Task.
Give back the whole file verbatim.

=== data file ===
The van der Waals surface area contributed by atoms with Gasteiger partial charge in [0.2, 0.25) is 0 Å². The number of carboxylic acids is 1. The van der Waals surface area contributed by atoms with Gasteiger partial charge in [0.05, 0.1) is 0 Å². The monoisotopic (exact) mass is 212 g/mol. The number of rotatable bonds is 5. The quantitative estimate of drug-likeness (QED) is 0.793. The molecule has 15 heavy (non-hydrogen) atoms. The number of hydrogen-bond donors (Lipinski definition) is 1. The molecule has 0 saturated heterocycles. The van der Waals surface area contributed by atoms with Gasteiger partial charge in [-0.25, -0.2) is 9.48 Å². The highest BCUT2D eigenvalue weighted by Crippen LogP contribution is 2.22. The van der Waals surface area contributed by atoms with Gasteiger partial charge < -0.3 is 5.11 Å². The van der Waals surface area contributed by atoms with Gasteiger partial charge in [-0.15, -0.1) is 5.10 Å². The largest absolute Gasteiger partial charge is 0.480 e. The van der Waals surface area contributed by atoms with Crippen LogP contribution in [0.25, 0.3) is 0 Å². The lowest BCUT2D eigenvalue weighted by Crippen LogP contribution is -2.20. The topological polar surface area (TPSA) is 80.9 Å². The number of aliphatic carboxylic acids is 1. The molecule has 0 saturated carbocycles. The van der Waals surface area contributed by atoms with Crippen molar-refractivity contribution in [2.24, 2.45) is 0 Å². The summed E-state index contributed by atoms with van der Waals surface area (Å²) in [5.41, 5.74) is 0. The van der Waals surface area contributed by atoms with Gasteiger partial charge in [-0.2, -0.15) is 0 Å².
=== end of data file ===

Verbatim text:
The van der Waals surface area contributed by atoms with Gasteiger partial charge in [0.2, 0.25) is 0 Å². The number of carboxylic acids is 1. The van der Waals surface area contributed by atoms with Gasteiger partial charge in [0.05, 0.1) is 0 Å². The monoisotopic (exact) mass is 212 g/mol. The number of rotatable bonds is 5. The quantitative estimate of drug-likeness (QED) is 0.793. The molecule has 15 heavy (non-hydrogen) atoms. The number of hydrogen-bond donors (Lipinski definition) is 1. The molecule has 0 saturated heterocycles. The van der Waals surface area contributed by atoms with Gasteiger partial charge in [-0.25, -0.2) is 9.48 Å². The highest BCUT2D eigenvalue weighted by Crippen LogP contribution is 2.22. The van der Waals surface area contributed by atoms with Gasteiger partial charge < -0.3 is 5.11 Å². The van der Waals surface area contributed by atoms with Gasteiger partial charge in [-0.15, -0.1) is 5.10 Å². The largest absolute Gasteiger partial charge is 0.480 e. The van der Waals surface area contributed by atoms with Crippen LogP contribution in [0.25, 0.3) is 0 Å². The lowest BCUT2D eigenvalue weighted by Crippen LogP contribution is -2.20. The topological polar surface area (TPSA) is 80.9 Å². The number of aliphatic carboxylic acids is 1. The molecule has 0 saturated carbocycles. The van der Waals surface area contributed by atoms with Crippen molar-refractivity contribution in [2.24, 2.45) is 0 Å². The summed E-state index contributed by atoms with van der Waals surface area (Å²) in [5.41, 5.74) is 0. The van der Waals surface area contributed by atoms with Gasteiger partial charge in [-0.2, -0.15) is 0 Å².